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Protest Season’s Latest Recruit: Libya

by Kaitlin Travers | Marist College

F Posted in: News and Politics P Posted on: February 23, 2011
libya Image courtesy of Flickr, user Thizzelle_Washington.

Protest season continues to rage on in Northern Africa, with Libya most recently taking the global spotlight.  Turmoil and unrest runs rampant as Libyan protesters clash with military police in what is certainly the most violent protest thus far.  The popular revolt in the oil-rich desert state is fueled by anti-government sentiment in which demands include reform, development, and change in the closed, restricted country.  Ruler Muammar al-Gaddafi, who ascended to power in 1969 via a coup d’état, gave a defiant televised speech yesterday, pounding his fists and vowing not to leave power until “the last drop of blood” or he will “die a martyr in the land of my ancestors.”

In the context of the recent protests, the situation in Libya differs from others in the region such as Egypt and Tunisia due to the excessive employment of extreme brutality mandated by Gaddafi himself.   The government’s use of brute force, including opening fire on protesters and shootings from war planes, has resulted in approximately 300 civilian deaths and thousands of injuries. Drawing a parallel to the events that took place in Egypt and Tunisia, Libyans have endured years of dissatisfaction with the autocratic dictatorial rule of al-Gaddafi.  Inspired by the success of recent protests, the people seek liberation from restrictions of the current despotic government, chanting “down with Gaddafi,” while the leader they seek to topple says there will be “rivers of blood” before he admits defeat.

Gaddafi has reportedly paid gangs of thugs to attack protesters, and in his latest speech, he insisted his supporters to attack any homes or protesters who threaten his rule. While the State Department has condemned the violence, their reaction to the Libyan situation has been more apathetic than responsive, with Secretary Clinton calling the government’s violence “completely unacceptable,” with U.S. participation limited thus far.  UN and Amnesty International officials have issued statements of outrage at the gross violation of international humanitarian law, and have urged the use of peaceful dialogue rather than lethal force.

Global economic anxiety has also been mounting as protests continue, seeing as Libya is the third biggest African exporter of oil.  Prices of oil have reached a 2 ½ year high, and according to Reuters Online, at least three international oil companies have halted production in the nation.  The uncertainty in the region has many fearful of the potential this could have on the global economy, but rest assured: Saudi Arabia, the top manufacturer in the Organization of the Petroleum Exporting Countries (OPEC) addressed the concern of the weary investor and worried market.  The Saudi Arabian oil minister, Ali al-Naimi, told the New York Times that “OPEC is ready to meet any shortage in supply when it happens.  There is concern and fear, but there is no shortage.”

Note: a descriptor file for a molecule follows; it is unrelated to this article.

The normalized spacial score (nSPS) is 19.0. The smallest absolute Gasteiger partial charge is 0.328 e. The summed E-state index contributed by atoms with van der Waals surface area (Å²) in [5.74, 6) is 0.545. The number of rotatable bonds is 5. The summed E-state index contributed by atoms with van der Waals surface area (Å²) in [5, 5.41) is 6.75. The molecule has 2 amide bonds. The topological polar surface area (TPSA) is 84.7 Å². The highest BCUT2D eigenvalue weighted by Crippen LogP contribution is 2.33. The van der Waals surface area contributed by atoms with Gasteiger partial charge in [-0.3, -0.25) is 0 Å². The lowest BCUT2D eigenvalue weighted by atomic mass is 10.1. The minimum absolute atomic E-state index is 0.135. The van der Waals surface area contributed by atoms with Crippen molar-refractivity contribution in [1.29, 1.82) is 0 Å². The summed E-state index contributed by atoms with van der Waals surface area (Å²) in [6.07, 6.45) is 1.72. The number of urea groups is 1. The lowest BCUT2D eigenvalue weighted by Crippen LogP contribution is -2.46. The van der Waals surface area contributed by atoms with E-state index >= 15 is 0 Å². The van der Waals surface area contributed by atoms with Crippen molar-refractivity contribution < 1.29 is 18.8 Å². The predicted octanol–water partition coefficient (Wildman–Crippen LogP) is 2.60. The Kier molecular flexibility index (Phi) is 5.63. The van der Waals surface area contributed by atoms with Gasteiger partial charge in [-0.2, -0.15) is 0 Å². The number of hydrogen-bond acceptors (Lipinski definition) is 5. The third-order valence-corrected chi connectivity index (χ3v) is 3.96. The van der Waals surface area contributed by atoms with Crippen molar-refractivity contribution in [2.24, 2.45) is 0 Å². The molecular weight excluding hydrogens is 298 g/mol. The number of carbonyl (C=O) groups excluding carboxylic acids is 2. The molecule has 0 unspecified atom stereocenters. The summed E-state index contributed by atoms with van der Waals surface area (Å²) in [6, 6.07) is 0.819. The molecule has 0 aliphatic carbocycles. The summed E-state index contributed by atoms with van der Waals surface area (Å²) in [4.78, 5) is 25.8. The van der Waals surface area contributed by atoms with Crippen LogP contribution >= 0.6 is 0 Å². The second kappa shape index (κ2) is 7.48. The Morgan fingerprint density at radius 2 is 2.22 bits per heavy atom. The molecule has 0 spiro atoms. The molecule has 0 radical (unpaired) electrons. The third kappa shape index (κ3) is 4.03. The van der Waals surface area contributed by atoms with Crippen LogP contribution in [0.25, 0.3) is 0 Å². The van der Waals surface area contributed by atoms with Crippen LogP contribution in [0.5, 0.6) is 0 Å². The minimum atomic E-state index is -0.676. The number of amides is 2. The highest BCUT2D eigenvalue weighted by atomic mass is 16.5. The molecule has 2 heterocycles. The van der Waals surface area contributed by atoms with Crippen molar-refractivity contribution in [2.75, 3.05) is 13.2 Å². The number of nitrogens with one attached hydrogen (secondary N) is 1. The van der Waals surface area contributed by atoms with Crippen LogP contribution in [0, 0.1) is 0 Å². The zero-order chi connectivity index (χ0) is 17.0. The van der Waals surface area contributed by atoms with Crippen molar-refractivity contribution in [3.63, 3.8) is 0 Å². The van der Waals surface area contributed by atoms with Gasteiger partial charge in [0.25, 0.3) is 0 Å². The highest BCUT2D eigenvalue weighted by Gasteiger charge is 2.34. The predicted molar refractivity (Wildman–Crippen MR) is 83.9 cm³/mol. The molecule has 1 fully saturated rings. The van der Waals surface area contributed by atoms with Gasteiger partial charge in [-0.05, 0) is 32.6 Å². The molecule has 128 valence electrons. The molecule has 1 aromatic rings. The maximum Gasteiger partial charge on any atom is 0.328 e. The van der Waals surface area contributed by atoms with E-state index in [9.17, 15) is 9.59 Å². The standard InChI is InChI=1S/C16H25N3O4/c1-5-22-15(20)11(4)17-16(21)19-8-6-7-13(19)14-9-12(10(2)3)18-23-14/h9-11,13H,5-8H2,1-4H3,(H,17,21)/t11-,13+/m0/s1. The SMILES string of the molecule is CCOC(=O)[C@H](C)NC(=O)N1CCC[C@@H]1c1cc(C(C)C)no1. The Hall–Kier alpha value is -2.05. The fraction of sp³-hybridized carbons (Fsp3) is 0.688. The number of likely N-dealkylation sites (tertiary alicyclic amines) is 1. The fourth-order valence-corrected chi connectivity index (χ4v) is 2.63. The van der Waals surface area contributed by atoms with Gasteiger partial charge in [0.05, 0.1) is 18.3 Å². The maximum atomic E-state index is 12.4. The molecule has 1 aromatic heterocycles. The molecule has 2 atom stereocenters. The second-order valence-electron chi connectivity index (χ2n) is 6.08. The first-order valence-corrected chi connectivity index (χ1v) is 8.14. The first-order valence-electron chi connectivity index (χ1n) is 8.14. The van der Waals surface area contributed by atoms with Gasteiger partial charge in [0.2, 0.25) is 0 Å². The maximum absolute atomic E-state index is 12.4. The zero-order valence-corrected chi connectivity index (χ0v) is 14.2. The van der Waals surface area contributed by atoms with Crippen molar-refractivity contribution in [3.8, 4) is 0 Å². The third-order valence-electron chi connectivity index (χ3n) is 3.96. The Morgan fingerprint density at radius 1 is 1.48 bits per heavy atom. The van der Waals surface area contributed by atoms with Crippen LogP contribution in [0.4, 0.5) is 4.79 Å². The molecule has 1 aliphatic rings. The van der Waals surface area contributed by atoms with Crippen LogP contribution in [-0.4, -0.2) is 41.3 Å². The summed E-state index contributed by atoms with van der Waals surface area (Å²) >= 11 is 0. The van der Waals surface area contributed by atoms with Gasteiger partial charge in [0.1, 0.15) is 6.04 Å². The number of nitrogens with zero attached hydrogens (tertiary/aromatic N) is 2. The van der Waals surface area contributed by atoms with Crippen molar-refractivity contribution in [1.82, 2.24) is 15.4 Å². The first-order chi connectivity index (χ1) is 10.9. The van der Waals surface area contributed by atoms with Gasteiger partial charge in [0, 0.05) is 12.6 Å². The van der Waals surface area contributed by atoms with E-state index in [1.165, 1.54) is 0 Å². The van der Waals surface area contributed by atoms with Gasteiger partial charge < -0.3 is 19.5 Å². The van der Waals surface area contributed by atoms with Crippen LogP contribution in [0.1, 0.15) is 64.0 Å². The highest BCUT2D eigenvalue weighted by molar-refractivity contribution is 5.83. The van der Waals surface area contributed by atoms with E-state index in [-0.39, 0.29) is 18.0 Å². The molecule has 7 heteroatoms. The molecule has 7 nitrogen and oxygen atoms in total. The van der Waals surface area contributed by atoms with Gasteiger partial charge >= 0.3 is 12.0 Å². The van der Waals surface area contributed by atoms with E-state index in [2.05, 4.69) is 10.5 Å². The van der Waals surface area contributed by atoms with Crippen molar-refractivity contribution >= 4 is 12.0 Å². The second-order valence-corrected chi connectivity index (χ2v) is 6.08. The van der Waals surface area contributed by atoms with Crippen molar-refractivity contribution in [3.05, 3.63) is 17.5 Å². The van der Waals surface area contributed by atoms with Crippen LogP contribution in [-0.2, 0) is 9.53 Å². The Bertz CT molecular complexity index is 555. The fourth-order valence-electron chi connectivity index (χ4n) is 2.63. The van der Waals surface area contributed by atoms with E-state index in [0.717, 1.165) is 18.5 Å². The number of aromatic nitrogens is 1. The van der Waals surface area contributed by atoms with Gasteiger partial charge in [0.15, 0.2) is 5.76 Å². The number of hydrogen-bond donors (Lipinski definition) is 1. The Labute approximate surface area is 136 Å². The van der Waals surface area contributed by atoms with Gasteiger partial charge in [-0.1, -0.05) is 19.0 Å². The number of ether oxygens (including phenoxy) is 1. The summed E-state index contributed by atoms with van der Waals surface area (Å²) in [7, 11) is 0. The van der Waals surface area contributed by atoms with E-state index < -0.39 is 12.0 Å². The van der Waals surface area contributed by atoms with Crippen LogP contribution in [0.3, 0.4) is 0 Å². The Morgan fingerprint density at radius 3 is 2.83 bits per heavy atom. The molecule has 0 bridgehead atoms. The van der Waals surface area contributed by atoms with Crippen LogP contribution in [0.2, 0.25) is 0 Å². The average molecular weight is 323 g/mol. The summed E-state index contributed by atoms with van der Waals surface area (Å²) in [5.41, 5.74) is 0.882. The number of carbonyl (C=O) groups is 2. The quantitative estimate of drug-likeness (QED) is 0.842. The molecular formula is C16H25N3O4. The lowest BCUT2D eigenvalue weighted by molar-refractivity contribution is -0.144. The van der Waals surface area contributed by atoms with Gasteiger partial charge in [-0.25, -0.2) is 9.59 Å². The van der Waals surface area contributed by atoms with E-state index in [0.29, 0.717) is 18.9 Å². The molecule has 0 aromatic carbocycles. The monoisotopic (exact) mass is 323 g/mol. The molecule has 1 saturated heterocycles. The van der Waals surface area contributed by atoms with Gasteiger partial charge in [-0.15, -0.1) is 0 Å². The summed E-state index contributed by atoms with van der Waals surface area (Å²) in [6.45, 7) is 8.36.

But what will happen if protesters are victorious and Gaddafi is ousted from power?  Experts predict that such an occurrence will cause tribal warfare, civil war, and ultimate chaos in the nation.  With a historical legacy of tribal divisions, the national and regional security of the region will be immediately threatened if anarchy were to erupt.  Unlike Egypt and Tunisia, there is no major force which could assume power if Gaddafi is rooted out.  While Gaddafi has pledged “radical” programs of reforms, his son, Seif al-Islam Gaddafi, also warned the Libyan people: “forget about democracy, forget about reform … It will be a fierce civil war.”  Al-Islam Gaddafi’s threatening messages could be seen as a threat to scare the Libyan people to quit their protesting; but the citizens show no signs of giving up.  While no one can predict what the future holds for Libya, the frightening realities of possible tribal wars, extreme Islamist takeover, and total chaos certainly are all possibilities looming in this time of uncertainty and revolution.

Kaitlin Travers Kaitlin Travers is the Global Correspondent for NGJ. Kaitlin is studying political science at Marist College in Poughkeepsie, NY, where she is a Resident Assistant and Admissions Office Ambassador. Follow her on twitter at http://twitter.com/kaitlintravs.

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